Functionally a good place to start is the origin and idea of air- craft carriers themselves. Early in World War II the primary instrument for delivering naval combat power became the aircraft carrier. Understanding the technical reason: aircraft could deliver a concerted attack at 200 miles or more, whereas battleships could do so only at 20 miles or less. The Japanese attack on Pearl Harbor by carrier-based planes on December 7, 1941, dramatically demonstrated the potential of the aircraft carrier, which thereafter was the dominant combat vessel of the war. Looking at the capability of aircraft carriers with the historical lens, they played leading roles in the sea battles of the Pacific theatre, such as Midway Island, Coral Sea, and Leyte Gulf. Some of the most notable aircraft carriers of WWII include the USS Enterprise, the United States’ most decorated warship during the war, the HMS Ark Royal, and Germany’s Bismarck battleship (Britannica reference, 2017).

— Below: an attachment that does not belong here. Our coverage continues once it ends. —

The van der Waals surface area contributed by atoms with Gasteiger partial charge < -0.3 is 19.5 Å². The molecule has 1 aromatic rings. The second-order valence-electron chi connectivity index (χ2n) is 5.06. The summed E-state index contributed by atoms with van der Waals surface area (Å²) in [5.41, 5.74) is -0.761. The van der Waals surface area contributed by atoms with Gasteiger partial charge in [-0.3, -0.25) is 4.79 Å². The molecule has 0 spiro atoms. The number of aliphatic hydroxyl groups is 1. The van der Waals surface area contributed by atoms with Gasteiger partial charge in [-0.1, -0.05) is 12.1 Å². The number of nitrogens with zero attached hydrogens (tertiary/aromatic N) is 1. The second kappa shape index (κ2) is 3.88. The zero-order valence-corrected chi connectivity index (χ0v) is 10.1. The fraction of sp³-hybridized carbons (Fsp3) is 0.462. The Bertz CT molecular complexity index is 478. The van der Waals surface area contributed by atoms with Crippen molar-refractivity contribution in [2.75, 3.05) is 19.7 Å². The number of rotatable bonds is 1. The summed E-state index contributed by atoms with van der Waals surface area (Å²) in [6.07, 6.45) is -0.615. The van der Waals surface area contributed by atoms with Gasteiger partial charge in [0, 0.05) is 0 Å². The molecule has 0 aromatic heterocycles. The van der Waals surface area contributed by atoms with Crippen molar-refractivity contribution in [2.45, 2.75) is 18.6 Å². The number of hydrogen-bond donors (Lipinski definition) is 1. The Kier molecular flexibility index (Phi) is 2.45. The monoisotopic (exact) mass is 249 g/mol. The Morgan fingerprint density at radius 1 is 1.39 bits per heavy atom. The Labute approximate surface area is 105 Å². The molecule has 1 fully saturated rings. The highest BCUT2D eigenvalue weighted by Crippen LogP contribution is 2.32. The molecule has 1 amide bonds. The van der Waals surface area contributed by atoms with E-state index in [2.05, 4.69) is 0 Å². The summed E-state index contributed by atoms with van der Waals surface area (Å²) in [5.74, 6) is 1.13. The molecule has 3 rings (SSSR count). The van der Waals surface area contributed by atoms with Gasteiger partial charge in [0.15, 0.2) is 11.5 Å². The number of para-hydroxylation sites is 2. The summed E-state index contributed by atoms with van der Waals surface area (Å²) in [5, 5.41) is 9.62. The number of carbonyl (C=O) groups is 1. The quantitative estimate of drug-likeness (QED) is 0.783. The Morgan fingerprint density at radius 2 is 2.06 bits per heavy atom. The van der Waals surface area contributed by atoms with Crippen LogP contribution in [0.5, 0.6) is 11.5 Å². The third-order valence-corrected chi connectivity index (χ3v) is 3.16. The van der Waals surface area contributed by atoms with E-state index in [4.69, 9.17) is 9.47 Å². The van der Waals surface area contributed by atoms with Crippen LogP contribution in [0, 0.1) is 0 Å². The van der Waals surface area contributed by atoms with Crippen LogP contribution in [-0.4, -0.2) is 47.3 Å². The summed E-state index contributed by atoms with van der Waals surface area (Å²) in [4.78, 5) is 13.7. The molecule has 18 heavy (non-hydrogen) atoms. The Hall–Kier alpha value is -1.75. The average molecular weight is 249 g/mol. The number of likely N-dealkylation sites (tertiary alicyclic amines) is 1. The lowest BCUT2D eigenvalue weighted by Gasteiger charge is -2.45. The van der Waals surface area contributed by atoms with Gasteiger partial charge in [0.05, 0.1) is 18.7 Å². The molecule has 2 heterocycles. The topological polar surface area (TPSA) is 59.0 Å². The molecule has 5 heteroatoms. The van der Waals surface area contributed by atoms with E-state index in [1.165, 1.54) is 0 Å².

Contrary to half-baked articulations, there hasn’t been much hard evidence that carrier vulnerability is increasing. The Navy invests heavily in applying cutting-edge technology to the defence of its carrier strike groups making them among the most densely defended assets in the world. The world’s seas are vast. Acing the technological carrier superiority, Indian Navy along- side working on aggrandizing scope of National Maritime Power other programs continue such as the six nuclear powered attack submarines. In a simpler analogy, the idea of an aircraft carrier or submarine as a unipolar choice is to express a choice of which organ one must choose if survival alone is the objective of a patient in ICU. Indian maritime vision is definitely not in critical care. The government, the strategists and the informed citizenship all support a comprehensive capability. That thinking cannot and never be allowed to curb the journey to definitive strategy of a three- carrier navy. As a SAGAR policy led maritime India, the Indo-Pacific is on a journey to being free, inclusive and rule-based voyage which needs India to lead a collaborative and comprehensive capacity development.